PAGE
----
USC College Neuroscientist Tapped for Endowed Chair
Professor Zhong-Lin Lu recognized for excellence in research and teaching with appointment as William M. Keck Chair in Cognitive NeuroscienceBy Suzanne Menghraj
October 1, 2006
Scholar Zhong-Lin Lu, co-director of the Dana and David Dornsife Cognitive Neuroscience Imaging Center, has been named the William M. Keck Chair in Cognitive Neuroscience in USC College. The chair, which is endowed by the W.M. Keck Foundation and awarded for a five-year term, honors Lu’s remarkable achievements in studies of how the human brain works.
“In concert with his distinguished colleagues, Zhong-Lin Lu has helped launch an exciting new era in brain research at USC College,” Dean Peter Starr said. “The Keck Chair recognizes his growing number of contributions to science, as well as the key role we expect him to play in the university’s neuroscience community.”
Through Lu’s study of the neural activities that underlie disorders like dyslexia and amblyopia — as well as the brain processes that govern commonplace activities like vision, decision-making and learning — he has illuminated not only how the brain handles information, but also how these processes might improve through training and practice.
A professor of psychology, neuroscience and biomedical engineering, Lu began his academic career as a physicist. Reflecting on the relationship between his study of physics and neuroscience, he commented, “As you study physics, you learn to build theories and models for how things operate. This is consistent with my interests in building mathematical or computational models that function as the human perceptual and cognitive systems. My research has to a large extent been problem-driven, and I’m interested in building model systems to understand and, sometimes, fix those problems.”
“Zhong-Lin is both an exceptional cognitive scientist and an exceptional teacher. The fact that he is also a physicist makes him an outstanding asset to USC at this time of expansion of scientific and technological programs,” said neuroscientist Hanna Damasio, director of the Dornsife Imaging Center and the Dana Dornsife Chair in Cognitive Neuroscience.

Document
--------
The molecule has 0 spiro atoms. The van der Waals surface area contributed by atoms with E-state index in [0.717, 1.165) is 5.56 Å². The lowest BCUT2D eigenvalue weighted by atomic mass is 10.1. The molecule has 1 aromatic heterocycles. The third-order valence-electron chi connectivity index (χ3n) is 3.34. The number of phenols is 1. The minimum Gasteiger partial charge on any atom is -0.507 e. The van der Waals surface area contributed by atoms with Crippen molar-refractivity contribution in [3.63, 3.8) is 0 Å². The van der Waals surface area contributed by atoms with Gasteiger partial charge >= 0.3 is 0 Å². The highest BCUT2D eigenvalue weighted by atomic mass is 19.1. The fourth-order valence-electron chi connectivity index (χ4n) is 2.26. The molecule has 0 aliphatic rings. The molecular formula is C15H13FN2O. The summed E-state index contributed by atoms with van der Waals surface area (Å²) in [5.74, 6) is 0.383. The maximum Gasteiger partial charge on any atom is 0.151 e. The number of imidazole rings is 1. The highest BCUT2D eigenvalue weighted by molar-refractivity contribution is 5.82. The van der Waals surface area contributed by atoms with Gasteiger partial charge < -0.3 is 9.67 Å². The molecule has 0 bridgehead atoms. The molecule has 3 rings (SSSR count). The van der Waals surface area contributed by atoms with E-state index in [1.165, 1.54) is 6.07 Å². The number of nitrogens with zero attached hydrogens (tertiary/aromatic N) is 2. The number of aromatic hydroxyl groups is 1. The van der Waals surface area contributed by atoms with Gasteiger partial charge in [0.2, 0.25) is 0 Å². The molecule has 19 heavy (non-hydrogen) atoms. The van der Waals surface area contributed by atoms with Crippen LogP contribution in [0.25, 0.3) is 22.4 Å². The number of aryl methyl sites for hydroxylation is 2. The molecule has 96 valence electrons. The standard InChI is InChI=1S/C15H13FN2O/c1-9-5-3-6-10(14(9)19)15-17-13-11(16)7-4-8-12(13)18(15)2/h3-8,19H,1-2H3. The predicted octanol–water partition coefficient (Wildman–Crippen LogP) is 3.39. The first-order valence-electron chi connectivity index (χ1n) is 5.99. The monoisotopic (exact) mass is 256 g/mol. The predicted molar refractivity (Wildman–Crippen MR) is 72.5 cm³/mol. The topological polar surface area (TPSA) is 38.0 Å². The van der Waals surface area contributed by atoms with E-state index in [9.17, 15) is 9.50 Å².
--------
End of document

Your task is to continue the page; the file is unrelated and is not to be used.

One of the problems Lu has begun to analyze is how students do or don’t learn the material they study. He recently began working with the College’s new Brain and Creativity Institute to apply principles of cognitive neuroscience to education in an effort to determine how to monitor and encourage learning processes, and ultimately, better motivate students to learn.
“You can actually get neural feedback on the state of the student as he studies,” explained Lu, who hopes such data might help educators determine how best to present information to students. Lu noted that because tutors observe the learning success of individual students and instantaneously change their teaching methods accordingly, tutoring is the most efficient form of teaching. “One of our goals is to build a computational system that mimics the most effective tutor,” he said.
Irving Biederman, a professor of psychology, neuroscience and computer science who formerly held the Keck Chair, took one of Lu’s graduate seminars on functional magnetic resonance imaging. Biederman, the Harold Dornsife Chair in Neuroscience, praises his colleague’s world-class research on motion perception and computational models of attention, Lu’s important role in the creation of the Dornsife Center, as well as his excellent teaching: “Zhong-Lin did a great job. In a single semester, he was able to take students with no background in neuroimaging and teach them the principles of physics and neuroscience that underlie the methodology by which one designs and interprets experiments. By the end of the semester, Zhong-Lin’s students were able to conduct neuroimaging experiments themselves.”
Wayne Raskind, the College’s dean of faculty, said, “We are very pleased to announce Zhong-Lin’s appointment to the Keck Chair in Cognitive Neuroscience. His wide-ranging scientific interests and his leadership role in the Dornsife Center are very crucial to our efforts in this field.”